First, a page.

A Connecticut federal judge has preliminarily approved a $146 million settlement between direct purchasers and pharmaceutical companies over the drugmakers’ role in a scheme to block generic alternatives to the stroke-prevention drug Aggrenox from coming on the market. U.S. District Judge Stefan R. Underhill found that the settlement, under which each direct buyer will receive a pro rata share of the settlement, is fair, reasonable and adequate for the purposes of preliminary approval.
If granted final approval, the settlement would resolve claims brought by direct buyers against Barr Pharmaceuticals Inc., which was acquired by Teva Pharmaceutical Industries Ltd. in 2008; Boehringer Ingelheim Pharmaceuticals Inc.; and the drugmakers’ affiliates. The direct buyers’ allegations, which were initially launched in December 2013, are only a part of a sprawling multidistrict litigation (MDL) accusing Barr Pharmaceuticals of agreeing to delay marketing its generic version of Aggrenox in exchange for a portion of Boehringer’s profits from the hit drug.
The MDL combined 11 proposed antitrust class actions and accuses Boehringer of orchestrating a $120 million pay-for-delay deal to keep generic versions of its stroke-prevention medication off the market. Boehringer received U.S. Food and Drug Administration (FDA) approval for Aggrenox in 1998, and it went on to become a success, netting $366 million in U.S. sales alone by 2008. But when Barr Pharmaceuticals allegedly sought regulatory approval in 2007 to introduce a generic version of the drug, it was promptly hit with a patent infringement suit by Boehringer.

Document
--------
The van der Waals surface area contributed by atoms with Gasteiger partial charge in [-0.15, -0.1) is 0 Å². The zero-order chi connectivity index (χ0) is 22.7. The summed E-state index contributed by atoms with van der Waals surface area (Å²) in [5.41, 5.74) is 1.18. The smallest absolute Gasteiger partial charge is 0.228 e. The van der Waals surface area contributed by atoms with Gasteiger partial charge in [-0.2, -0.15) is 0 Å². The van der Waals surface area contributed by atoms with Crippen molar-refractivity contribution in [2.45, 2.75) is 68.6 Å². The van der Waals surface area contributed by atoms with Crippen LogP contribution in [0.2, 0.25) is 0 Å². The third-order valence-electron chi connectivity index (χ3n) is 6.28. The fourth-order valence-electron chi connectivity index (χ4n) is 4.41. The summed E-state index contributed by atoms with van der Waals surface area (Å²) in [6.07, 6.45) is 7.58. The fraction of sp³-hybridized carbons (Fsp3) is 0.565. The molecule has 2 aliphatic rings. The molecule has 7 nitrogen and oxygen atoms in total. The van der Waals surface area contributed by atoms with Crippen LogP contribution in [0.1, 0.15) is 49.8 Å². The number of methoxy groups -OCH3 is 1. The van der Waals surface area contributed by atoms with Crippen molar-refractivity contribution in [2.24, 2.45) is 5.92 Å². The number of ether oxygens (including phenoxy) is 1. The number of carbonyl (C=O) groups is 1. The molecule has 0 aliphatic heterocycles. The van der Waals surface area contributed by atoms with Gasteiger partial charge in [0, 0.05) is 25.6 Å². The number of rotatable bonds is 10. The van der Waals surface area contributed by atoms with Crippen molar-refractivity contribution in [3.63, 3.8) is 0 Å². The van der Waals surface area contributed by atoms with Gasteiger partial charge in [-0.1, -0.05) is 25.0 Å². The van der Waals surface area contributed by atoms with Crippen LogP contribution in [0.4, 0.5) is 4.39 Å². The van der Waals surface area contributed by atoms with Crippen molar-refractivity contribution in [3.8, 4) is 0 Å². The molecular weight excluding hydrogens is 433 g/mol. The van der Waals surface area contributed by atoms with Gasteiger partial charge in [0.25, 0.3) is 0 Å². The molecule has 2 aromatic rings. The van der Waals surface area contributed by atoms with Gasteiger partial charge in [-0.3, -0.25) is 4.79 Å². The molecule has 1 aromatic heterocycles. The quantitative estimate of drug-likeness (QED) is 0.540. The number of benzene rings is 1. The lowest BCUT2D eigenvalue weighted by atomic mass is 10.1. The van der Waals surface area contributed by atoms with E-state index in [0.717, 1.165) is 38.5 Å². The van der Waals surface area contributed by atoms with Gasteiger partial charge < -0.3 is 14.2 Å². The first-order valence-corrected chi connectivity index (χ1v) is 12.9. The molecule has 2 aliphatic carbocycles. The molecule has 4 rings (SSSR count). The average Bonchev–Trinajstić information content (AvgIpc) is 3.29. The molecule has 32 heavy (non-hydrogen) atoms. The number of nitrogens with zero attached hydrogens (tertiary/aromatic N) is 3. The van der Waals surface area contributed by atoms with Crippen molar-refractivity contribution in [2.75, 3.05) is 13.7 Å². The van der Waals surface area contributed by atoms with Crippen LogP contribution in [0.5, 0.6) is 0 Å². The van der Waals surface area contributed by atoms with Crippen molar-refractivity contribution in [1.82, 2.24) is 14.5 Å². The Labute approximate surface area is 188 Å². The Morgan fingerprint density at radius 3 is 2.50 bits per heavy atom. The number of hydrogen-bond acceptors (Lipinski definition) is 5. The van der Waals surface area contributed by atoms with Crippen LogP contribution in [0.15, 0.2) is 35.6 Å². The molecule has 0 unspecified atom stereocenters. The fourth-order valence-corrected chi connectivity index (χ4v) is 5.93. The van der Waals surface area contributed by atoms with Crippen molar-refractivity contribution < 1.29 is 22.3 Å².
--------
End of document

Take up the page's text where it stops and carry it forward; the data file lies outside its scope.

To settle the patent infringement suit, Boehringer allegedly agreed to pay Barr Pharmaceuticals $120 million over a period of seven years and delay the introduction of a generic version of Aggrenox until 2015, according to court documents. Meanwhile, Boehringer granted Barr Pharmaceuticals a license to sell an authorized generic version of Aggrenox immediately, allegedly further suppressing the market for the generic drug.
The direct buyers – led by drug wholesalers American Sales Company LLC, Cesar Castillo Inc., Miami-Luken Inc. and Rochester Drug Co-Operative Inc. – asked the court to preliminarily approve the settlement. The direct buyers argued that certification for the purposes of settlement is warranted considering the proposed class includes at least 35 members, who are spread across 14 states and Puerto Rico. They also noted that other courts have certified similar classes in 23 other generic prescription-drug-delay cases, and certified seven for purposes of settlement.
Judge Underhill has set a final fairness hearing for Dec. 18. Class members who want to object to the proposed settlement and appear at the hearing must notify the court in advance and send a written objection summarizing their arguments.
The direct purchasers are represented by Bruce E. Gerstein, Joseph Opper, Noah Silverman and Ephraim R. Gerstein of Garwin Gerstein & Fisher LLP.
The MDL is In re: Aggrenox Antitrust Litigation, (case number 3:14-md-02516) in the U.S. District Court for the District of Connecticut.